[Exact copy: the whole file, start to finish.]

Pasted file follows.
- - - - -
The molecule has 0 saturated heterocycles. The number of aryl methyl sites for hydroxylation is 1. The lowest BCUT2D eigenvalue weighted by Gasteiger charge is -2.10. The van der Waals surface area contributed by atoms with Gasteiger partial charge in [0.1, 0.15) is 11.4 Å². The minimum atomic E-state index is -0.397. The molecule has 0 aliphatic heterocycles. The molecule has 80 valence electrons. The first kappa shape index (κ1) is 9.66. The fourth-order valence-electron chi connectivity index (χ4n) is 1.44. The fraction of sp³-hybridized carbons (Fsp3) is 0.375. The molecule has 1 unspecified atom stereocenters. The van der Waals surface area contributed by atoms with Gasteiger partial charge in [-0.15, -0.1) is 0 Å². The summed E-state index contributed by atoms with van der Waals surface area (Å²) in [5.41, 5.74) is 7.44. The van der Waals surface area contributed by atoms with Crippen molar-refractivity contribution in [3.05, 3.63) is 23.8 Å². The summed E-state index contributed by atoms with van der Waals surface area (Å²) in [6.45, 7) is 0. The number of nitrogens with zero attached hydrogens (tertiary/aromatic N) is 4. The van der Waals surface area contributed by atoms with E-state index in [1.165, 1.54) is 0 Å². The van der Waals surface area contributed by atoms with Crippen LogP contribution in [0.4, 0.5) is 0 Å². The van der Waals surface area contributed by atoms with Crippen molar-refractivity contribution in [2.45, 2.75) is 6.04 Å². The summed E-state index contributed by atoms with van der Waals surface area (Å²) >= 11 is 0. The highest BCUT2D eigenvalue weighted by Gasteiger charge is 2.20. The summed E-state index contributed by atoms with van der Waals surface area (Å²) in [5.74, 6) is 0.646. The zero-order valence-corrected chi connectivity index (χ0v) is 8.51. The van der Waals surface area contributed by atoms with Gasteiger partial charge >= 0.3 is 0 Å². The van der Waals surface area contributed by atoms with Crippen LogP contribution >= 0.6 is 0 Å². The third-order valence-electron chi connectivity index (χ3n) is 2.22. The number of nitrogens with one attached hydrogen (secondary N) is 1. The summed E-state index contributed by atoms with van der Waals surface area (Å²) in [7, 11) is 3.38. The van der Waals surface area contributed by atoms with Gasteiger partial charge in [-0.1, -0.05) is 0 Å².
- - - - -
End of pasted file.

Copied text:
The molecule has 0 saturated heterocycles. The number of aryl methyl sites for hydroxylation is 1. The lowest BCUT2D eigenvalue weighted by Gasteiger charge is -2.10. The van der Waals surface area contributed by atoms with Gasteiger partial charge in [0.1, 0.15) is 11.4 Å². The minimum atomic E-state index is -0.397. The molecule has 0 aliphatic heterocycles. The molecule has 80 valence electrons. The first kappa shape index (κ1) is 9.66. The fourth-order valence-electron chi connectivity index (χ4n) is 1.44. The fraction of sp³-hybridized carbons (Fsp3) is 0.375. The molecule has 1 unspecified atom stereocenters. The van der Waals surface area contributed by atoms with Gasteiger partial charge in [-0.15, -0.1) is 0 Å². The summed E-state index contributed by atoms with van der Waals surface area (Å²) in [5.41, 5.74) is 7.44. The van der Waals surface area contributed by atoms with Crippen molar-refractivity contribution in [3.05, 3.63) is 23.8 Å². The summed E-state index contributed by atoms with van der Waals surface area (Å²) in [6.45, 7) is 0. The number of nitrogens with zero attached hydrogens (tertiary/aromatic N) is 4. The van der Waals surface area contributed by atoms with E-state index in [1.165, 1.54) is 0 Å². The van der Waals surface area contributed by atoms with Crippen LogP contribution in [0.4, 0.5) is 0 Å². The van der Waals surface area contributed by atoms with Crippen molar-refractivity contribution in [2.45, 2.75) is 6.04 Å². The summed E-state index contributed by atoms with van der Waals surface area (Å²) >= 11 is 0. The highest BCUT2D eigenvalue weighted by Gasteiger charge is 2.20. The summed E-state index contributed by atoms with van der Waals surface area (Å²) in [5.74, 6) is 0.646. The zero-order valence-corrected chi connectivity index (χ0v) is 8.51. The van der Waals surface area contributed by atoms with Gasteiger partial charge >= 0.3 is 0 Å². The van der Waals surface area contributed by atoms with Crippen LogP contribution >= 0.6 is 0 Å². The third-order valence-electron chi connectivity index (χ3n) is 2.22. The number of nitrogens with one attached hydrogen (secondary N) is 1. The summed E-state index contributed by atoms with van der Waals surface area (Å²) in [7, 11) is 3.38. The van der Waals surface area contributed by atoms with Gasteiger partial charge in [-0.1, -0.05) is 0 Å².